Where do we start when considering risk assessment for the use of genetically modified
organisms? It is not clear what the risk might be, as has become obvious. If we are considering an
organism which has become a pathogen to man, animals or plants then the risk is clear, but it is
not simple to define harm to the environment. Where do we start?
First, we need a clear definition of risk. Generally we attempt to separate two parameters, the
hazard associated with the modified organism and the likelihood of this hazard being expressed.
Hazard is an intrinsic property of the organism; the polio virus is considered to be extremely
hazardous, whereas brewer's yeast is considered benign and lacking in hazard under almost any
circumstances. The likelihood of the hazard being expressed will depend on the way it is handled
-- many highly dangerous viruses can be handled without risk in special facilities. Risk is then
likelihood of the hazard being realised. Assessing risk is then simple in principle. The hazard has
to be identified, or putting it another way, examining what in a particular situation could cause
harm or damage and then assessing the likelihood that harm will actually be experienced, and
what the consequences would be.
The risk assessment encompasses everything that has to be considered to decide about the
hazards posed by the organisms and by the activity, or use of the organisms, the likelihood that
they will actually give rise to harm, the control measures employed. The level of detail needed to
perform a risk assessment will vary greatly depending on the circumstances. Most regulatory
regimes require a "suitable and sufficient" risk assessment. For a simple operation involving a low
hazard, well known and well understood organisms, and containment which is clearly suitable, the
result of the assessment could be identified very quickly, and little needs to be noted except that
the risk assessment was actually performed. For dangerous organisms about which there is
uncertainty the risk assessment would obviously be extensive and may require new data before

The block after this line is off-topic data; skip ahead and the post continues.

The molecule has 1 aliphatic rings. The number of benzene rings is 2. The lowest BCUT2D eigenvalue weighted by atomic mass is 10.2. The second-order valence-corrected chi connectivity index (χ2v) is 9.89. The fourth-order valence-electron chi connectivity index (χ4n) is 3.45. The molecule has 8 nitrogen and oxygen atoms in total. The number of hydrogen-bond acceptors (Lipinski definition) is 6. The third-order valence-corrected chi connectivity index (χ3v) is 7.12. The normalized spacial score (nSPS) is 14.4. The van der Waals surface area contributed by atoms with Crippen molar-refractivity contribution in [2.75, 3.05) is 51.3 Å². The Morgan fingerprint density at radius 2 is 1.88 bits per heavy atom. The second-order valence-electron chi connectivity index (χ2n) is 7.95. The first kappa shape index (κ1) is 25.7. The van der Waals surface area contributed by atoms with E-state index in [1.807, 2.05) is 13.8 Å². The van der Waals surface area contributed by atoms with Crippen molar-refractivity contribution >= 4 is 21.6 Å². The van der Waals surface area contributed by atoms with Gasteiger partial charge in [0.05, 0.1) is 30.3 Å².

the work can proceed.
The Presidential and Congressional Commission on Risk Assessment and Risk Management in
the United States has been examining a framework for Environmental Health Risk Management.
In their reports, published in January 1997 and April 1997, they have produced a framework in
which risk management will be conducted by the US Government. They identify Risk to be the
probability that a substance or situation will produce harm under specified conditions. "Risk is
said to be a combination of two factors:
- The probability that an adverse event will occur (such as a specific disease or type of injury).
- The consequences of the adverse event.
Risk encompasses impacts on public heath and on the environment, and arises from exposure and
hazard. Risk does not exist if exposure to a harmful substance or situation does not or will not
occur. Hazard is determined by whether a particular substance or situation has the potential to
cause harmful effects"
We therefore have a starting point, we first have to define the hazard associated with the
modified organism, then look at the way we handle it in order to determine its risk. But our
problem remains, where do we start in determining the intrinsic hazard of a newly manufactured
All of the foregoing implies that it is possible to identify the hazard. The starting point for this is
always the intrinsic ability of the organism to cause harm. In many instances we will have
information -- we will know, for instance that the host organism is pathogenic, or there are forms
of the organism which have been demonstrated as having adverse effects (producing allergens or
toxins, for example). If we know the likely hazards which the organism may cause, we can
consider each of them and identify the risk associated with the hazard, and the likely exposure of
the target individuals or the environment to the hazard. Unfortunately, there is uncertainty
regarding the estimation of hazard, let alone risk. There is often little data available on the
hazardous properties of the biological agents.
In these instances we have tended towards a precautionary approach, where it is assumed that it
is better to be safe than sorry regarding the exposure of people or the environment to the risk.
Where there are significant risks of damage to the environment, the Government will be prepared
to take precautionary action to limit the use of potentially dangerous materials or the spread of
potentially dangerous pollutants, even where scientific knowledge is not conclusive, if the likely
balance of costs and benefits justifies it (UN, precautionary principle)
The approach to risk assessment has also been precautionary. There is not enough information to
allow much generalisation of the risk assessment, and the approach used is to gather as much
information as possible and then, on a case-by-case basis, attempt to formulate a risk assessment.
The information requirements are very similar in all OECD countries. Basically, the data required
- Parent organism (taxonomy, molecular biology, physiology, reproduction)
- Transgenic organism (molecular biology, reproduction)
- Method of transgenesis
- Method, amount and frequency of introduction
- Fate of transgene (transport, reproduction, transfer, establishment)
- Toxicity of transgene products and intermediary metabolism
- Effective dose for toxicity
- Susceptible non-target organisms
- Effect on non-target organisms
- Site characteristics
- Ecological effects